- Phone numbers: Another step you’ll want to take is having phone numbers handy. If your dog or cat ingests something they shouldn’t have, you can contact the animal poison control center 24/7. You’ll also want to know in advance where the nearest 24-hour pet emergency clinic is and the fastest way to get there.
- Create a safe haven for your pet: The safest place for your pet is where he or she feels most comfortable. This is usually inside your own home or a friend or family member’s home.
- Dressed to the nines: Make sure your dog and/or cat is wearing a collar with ID tag that has your current contact information. If your dog or cat is microchipped, make sure that information is up to date as well.
- Train your dog to enjoy fireworks: For dogs that might be a bit bothered by the noise but still want to eat and engage in play, you can teach your dog to associate the weird noise with something great. You’ll want to start this process well in advance, so come the big day your dog will already know the game.
- Start with fireworks sounds effects on low volume: Play the sound, then in your happy voice say something like, “Yippee! It’s a party!” Then give your dog a really yummy treat. Use a treat that he or she never (or rarely) gets, such as a small piece of roast chicken or grilled steak. Repeat this process until your dog is looking at you, just waiting for the noise. You can then turn up the volume, but just a little bit. Keep repeating this process until the noise level mimics noises you might hear in your neighborhood.
- Be a good host: If you’re having your own party, either keep your pet tethered to you, place another responsible person in charge of watching the pet, or keep the pet sequestered to his or her own area. If you or another responsible person decides to keep your pet in tow, make sure he or she is safe from explosives and hot grills, as well as unfamiliar foods. If you decide to set your pet up in his or her own area, make sure he or she has access to water, food and his or her favorite toys. You’ll also want to make sure he or she has had sufficient exercise so he or she is more likely to want to nap. You’ll also need to check on your pet to make sure he or she is comfortable and stress-free and to offer potty breaks.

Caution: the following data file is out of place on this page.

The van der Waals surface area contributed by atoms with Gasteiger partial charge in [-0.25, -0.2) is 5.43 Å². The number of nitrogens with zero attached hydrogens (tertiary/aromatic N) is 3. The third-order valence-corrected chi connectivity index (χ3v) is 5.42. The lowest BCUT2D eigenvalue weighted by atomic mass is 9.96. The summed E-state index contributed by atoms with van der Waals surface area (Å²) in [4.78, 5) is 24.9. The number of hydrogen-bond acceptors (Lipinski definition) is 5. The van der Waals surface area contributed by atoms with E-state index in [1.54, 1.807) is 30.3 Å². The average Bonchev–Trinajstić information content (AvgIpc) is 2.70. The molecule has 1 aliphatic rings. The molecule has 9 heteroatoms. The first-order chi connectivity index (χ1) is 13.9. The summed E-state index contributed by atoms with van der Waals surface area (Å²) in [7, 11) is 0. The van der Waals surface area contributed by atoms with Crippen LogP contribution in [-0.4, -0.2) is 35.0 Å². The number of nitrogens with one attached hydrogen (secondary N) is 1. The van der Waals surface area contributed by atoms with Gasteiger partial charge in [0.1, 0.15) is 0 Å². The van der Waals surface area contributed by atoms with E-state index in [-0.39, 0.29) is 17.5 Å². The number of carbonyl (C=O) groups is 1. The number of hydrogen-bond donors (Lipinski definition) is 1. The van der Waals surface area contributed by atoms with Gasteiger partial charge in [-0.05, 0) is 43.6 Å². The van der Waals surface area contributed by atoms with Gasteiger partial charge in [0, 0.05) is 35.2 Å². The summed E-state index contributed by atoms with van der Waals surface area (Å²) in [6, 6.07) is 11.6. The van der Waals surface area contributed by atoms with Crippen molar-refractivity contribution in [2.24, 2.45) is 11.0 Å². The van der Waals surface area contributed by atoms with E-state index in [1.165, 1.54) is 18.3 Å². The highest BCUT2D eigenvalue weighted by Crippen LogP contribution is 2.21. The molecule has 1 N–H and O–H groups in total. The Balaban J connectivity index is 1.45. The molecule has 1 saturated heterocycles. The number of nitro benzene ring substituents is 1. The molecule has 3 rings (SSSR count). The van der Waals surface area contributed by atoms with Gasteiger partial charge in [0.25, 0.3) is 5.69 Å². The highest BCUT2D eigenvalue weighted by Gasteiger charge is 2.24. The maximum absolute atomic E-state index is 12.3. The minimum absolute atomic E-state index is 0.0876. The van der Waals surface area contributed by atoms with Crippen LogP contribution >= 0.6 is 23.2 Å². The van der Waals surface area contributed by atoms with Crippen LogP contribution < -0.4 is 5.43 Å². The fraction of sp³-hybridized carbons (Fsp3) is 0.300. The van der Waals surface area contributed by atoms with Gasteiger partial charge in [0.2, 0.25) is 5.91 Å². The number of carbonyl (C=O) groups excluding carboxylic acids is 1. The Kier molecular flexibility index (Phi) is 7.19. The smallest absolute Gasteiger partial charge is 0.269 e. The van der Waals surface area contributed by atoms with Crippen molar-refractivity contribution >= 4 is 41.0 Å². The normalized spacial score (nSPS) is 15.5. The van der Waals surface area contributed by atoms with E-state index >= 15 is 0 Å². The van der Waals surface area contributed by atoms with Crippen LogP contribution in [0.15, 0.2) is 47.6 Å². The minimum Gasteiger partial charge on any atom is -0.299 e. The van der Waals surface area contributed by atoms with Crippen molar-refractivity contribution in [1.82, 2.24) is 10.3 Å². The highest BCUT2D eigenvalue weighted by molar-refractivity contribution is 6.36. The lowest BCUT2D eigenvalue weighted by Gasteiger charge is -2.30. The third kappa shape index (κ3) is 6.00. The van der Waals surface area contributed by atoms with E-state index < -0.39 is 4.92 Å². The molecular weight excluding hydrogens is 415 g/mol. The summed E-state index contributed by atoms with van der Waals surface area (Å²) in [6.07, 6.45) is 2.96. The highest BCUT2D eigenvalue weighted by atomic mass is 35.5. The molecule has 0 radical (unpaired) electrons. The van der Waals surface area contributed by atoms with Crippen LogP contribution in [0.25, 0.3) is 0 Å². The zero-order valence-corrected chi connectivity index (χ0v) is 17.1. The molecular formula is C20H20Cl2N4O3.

- Provide ambient pleasant sounds: Music or a TV show that can drown out the unpleasant sounds of fireworks that your pet already enjoys and feels comfortable around is the best choice. You’ll want to avoid playing anything that is just noise on top of more noise.
With a little bit of forethought and planning, you and your family will be able to spend more time celebrating and having fun, and less time at the emergency vet or searching for an escaped pet.
I’m not a pooch-party-pooper. Trust me, I love a barbecue more than most humans. But whatever you end up doing this weekend, please be sure to take extra precautions to secure the safety of your beloved pets — so you can enjoy celebrating more holidays together.